If you ever drive between Wichita and Oklahoma City on I-35, you’ve no doubt noticed the frequent, tantalizing billboards, printed in giant red type, just daring you not to stop.
But now, there’s devastating dessert news.
Arbuckle Mountain Fried Pies, the little roadside shop set up in a solitary former Stuckey’s building just off exit 211 in Tonkawa, Okla., is about to close. Its last day in business will be Sunday, Aug. 27.
The shop, which is an hour’s drive south of Wichita and specializes in old fashioned fried hand pies, is closing because its owners, Kurtis and Casey Stoll, have moved three hours away to Calvin, Okla., where Kurtis has become head pastor at the First Baptist Church.
He has to leave the fried pies – and his many customers who travel to get them – behind.
“The distance between the pie shop and where we are at now is too far to run it and be away,” he said.
But there’s still a chance the pies will continue to fry.
Though Kurtis is a franchisee of the original Arbuckle Mountain Fried Pies store in Davis, Okla., and uses their secret recipes, he owns all of his equipment and has been authorized to sell the business. He said that he and the Arbuckle bosses are hoping that someone from Wichita will want to take the shop over and move it north.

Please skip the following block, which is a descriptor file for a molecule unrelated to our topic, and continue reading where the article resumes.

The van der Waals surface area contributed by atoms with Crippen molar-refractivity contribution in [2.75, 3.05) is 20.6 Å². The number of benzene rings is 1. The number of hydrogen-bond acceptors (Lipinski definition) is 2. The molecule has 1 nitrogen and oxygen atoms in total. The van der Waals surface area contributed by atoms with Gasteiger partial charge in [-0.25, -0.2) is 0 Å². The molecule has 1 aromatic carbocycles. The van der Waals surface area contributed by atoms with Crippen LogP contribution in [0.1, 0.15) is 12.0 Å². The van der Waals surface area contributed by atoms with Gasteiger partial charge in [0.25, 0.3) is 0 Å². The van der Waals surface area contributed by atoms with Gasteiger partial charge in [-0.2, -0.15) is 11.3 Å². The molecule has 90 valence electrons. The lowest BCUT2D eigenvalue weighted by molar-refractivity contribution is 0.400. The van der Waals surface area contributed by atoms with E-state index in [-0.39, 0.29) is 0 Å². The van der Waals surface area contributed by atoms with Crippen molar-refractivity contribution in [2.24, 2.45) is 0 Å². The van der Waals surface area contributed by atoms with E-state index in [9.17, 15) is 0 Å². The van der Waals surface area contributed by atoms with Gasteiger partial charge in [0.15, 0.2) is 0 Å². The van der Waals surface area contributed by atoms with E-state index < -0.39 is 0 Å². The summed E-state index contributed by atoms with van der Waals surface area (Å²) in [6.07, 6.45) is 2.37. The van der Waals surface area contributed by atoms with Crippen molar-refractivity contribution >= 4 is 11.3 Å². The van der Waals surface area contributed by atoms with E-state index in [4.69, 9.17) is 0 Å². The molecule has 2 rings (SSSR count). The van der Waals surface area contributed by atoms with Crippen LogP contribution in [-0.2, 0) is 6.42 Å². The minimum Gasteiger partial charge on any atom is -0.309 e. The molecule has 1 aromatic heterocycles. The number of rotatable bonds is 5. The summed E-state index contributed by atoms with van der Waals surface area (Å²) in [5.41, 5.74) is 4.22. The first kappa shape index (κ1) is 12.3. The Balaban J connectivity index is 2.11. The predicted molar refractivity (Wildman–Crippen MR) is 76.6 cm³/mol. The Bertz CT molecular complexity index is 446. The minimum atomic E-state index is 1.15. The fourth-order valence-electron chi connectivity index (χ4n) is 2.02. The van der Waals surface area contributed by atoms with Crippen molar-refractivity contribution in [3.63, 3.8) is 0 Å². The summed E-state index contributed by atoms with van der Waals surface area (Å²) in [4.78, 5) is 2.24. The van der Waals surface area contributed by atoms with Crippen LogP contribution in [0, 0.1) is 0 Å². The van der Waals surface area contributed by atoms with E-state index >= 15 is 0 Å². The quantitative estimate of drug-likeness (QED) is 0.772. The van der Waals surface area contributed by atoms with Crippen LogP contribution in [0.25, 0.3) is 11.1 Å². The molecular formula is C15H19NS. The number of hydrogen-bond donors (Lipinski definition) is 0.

“They’ve tried to get us to open one in Wichita,” he said. “They’ve really wanted one there.”
The Stolls opened their store three and a half years ago in the white roadside building, which sits alone between a field of corn and a field of soybeans. They’d been longtime fried pie fans who always bought some when they were in Davis. On the back of each pre-printed pie wrapper is a number to call if you want to open your own pie shop. One day, Kurtis called it, and a few days later, he was in the pie business.
Arbuckle Fried Pies are not what you get from McDonald’s or Hostess. They’re based on the franchise owner’s grandma’s recipe from the 1800s, and the crust is more like Indian fry bread than typical pie pastry. The pies are not glazed or sugared – just fried to perfection in peanut oil.
Customers can order the pies, which cost $2.99 apiece, stuffed with 22 different fillings, from fruit to custard to meat. The biggest sellers in Tonkawa are apple and cherry. In Davis, which sits 166 miles to the south on I-35, the apricot pies are the most coveted. Flavors like coconut, chocolate, peach, lemon, blackberry and pineapple also are available.
Though the Tonkawa shop is in a somewhat deserted location, hundreds of people drive past and see the fried pies billboards every day, Stoll said. On a typical day, he sells at least 300 pies.
Many of his customers are from the Wichita area, he said, and several will frequently make the one-hour drive south just to pick pies then drive back home.
Kurtis said his longtime fans are devastated that he’s closing. But he’s still hopeful that he’ll find a taker for the business.
“It’s an easy, simple low-cost business opportunity for someone to get into,” he said. “I think Wichita would be a prime location.”
From now through Aug. 27, the shop’s hours will be 7 a.m. to 7 p.m. daily.